MRIDULA V AMARNATH
Chinmaya Mission Hospital,Bangalore,Karnataka
*Corresponding author email: [email protected]
Aim: To evaluate and analyze the outcome of preoperative subconjunctival Mitomycin C to conjunctival auto grafting using fibrin glue with respect to the recurrence rate and complications.
Methodology: A prospective randomized hospital based study was conducted. 60 eyes were taken into consideration with primary progressive pterygium and were randomly divided into 2 groups of 30 each. In group A subconjunctival injection of Mitomycin C (MMC) 0.1 ml of 0.1 mg/ml was given 1 month before bare sclera technique and in group B pterygium excision with conjunctival auto graft using fibrin glue was performed. They were regularly followed up for 18 months.
Results: The mean age of the patients in this study was a 39.6±12.3 year with females outnumbering the males. The mean follow up period of group A was 10.6 ±5.44 months while in group B it was 11.2 ±4.49 months. The average surgery time was more in group B than compared to Group A. Both the techniques were not associated with any vision threatening complications.
Conclusion: Administration of subconjunctival injection of MMC 1 month before the bare sclera technique is considered to be safer, economical, less time consuming, technically less demanding and as effective as conjunctival autograft with fibrin glue.
Keywords: pterygium, bare sclera, MMC, auto graft.
Pterygium is an elastotic subconjunctival degenerative fibro- vascular tissue proliferation. It is more commonly seen among those who are exposed to dry hot climatic conditions and ultra violet radiation exposure. Surgical intervention is indicated only if the individual has severe irritation, recurrent inflammation, obstruction to the visual axis, induced astigmatism, restriction in the motility and cosmetic blemish1.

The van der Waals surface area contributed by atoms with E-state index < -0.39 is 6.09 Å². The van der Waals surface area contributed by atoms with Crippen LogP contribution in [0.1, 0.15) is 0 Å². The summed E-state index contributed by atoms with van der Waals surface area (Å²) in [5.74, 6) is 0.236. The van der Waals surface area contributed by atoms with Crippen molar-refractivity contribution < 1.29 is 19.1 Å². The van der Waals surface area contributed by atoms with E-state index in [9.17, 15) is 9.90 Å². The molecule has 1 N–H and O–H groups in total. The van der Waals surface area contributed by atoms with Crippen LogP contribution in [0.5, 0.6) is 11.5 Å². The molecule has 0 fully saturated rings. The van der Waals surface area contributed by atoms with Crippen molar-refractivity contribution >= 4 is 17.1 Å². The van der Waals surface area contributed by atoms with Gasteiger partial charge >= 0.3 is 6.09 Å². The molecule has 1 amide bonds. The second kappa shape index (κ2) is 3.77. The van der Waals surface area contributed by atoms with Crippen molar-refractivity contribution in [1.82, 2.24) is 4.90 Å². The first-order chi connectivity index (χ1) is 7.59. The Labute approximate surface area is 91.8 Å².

Due to its high recurrence rates (30-70%), adjuvant modalities are required such as radiation, antimetabolites, conjunctival grafts and limbal grafts to reduce its recurrence. Among them it is observed that the best available option to prevent recurrence after pterygium excision is conjunctival autograft, where in after the excision of the pterygium a graft is fixed with the help of sutures or fibrin glue and autologous blood2.
Usage of Mitomycin as an adjunctive was first described in the year 1963 in Japan by Kunitomo and Mori. Since then various modifications have been made to use them either preoperatively or intra operatively. However the long term usage of Mitomycin C eye drops can lead to various complications such as secondary glaucoma, corneal edema,scleral necrosis, sudden onset of mature cataract thereby limiting its usage to a single intraoperative application3. In a study done by Donnenfeld et al he reported a success rate of 94% with subconjunctival injection of MMC 1 month before the pterygium excision with bare sclera technique. It was observed that it allows the exact titration of MMC delivery to the activated fibroblasts and minimizes the epithelial toxicity.
The purpose of this study was to analyze if a simple and easy technique like subconjunctival MMC before pterygium excision by bare sclera technique can give results comparable to conjunctival autograft with regards to its recurrence rates. To observe if subconjunctival injection of MMC is associated with complications such as ocular toxicity that is seen with intra operative application of MMC.
Materials and methods:
A prospective randomized hospital based study was conducted for a period of 12 months. In this study 60 eyes were taken who had primary progressive pterygium. In this study 12 patients had bilateral pterygium of which 5 were wiling to get both their eyes operated and hence one eye was allocated in group A and the other in group B. In the remaining 7 patients only one eye was included for the study. Approval to conduct the study was obtained from the ethical committee and a prior consent was taken from all the patients.
A detailed preoperative eye examination was done for all the patients. Following the procedure the patients were regularly followed up from 6 to 18 months.
All patients less than 50 years of age having primary progressive pterygium and willing to undergo the procedure were taken into consideration.
Patients having atrophic pterygium, recurrent pterygium, dry eye syndrome, collagen vascular diseases, co existent conjunctival diseases like previous alkali burns, Mooren’s ulcer which can predispose to pseudo pterygium, history of uveitis, scleritis, glaucoma and those who could not come for a regular follow up were excluded from the study
The patients were divided into 2 groups, Group A and Group B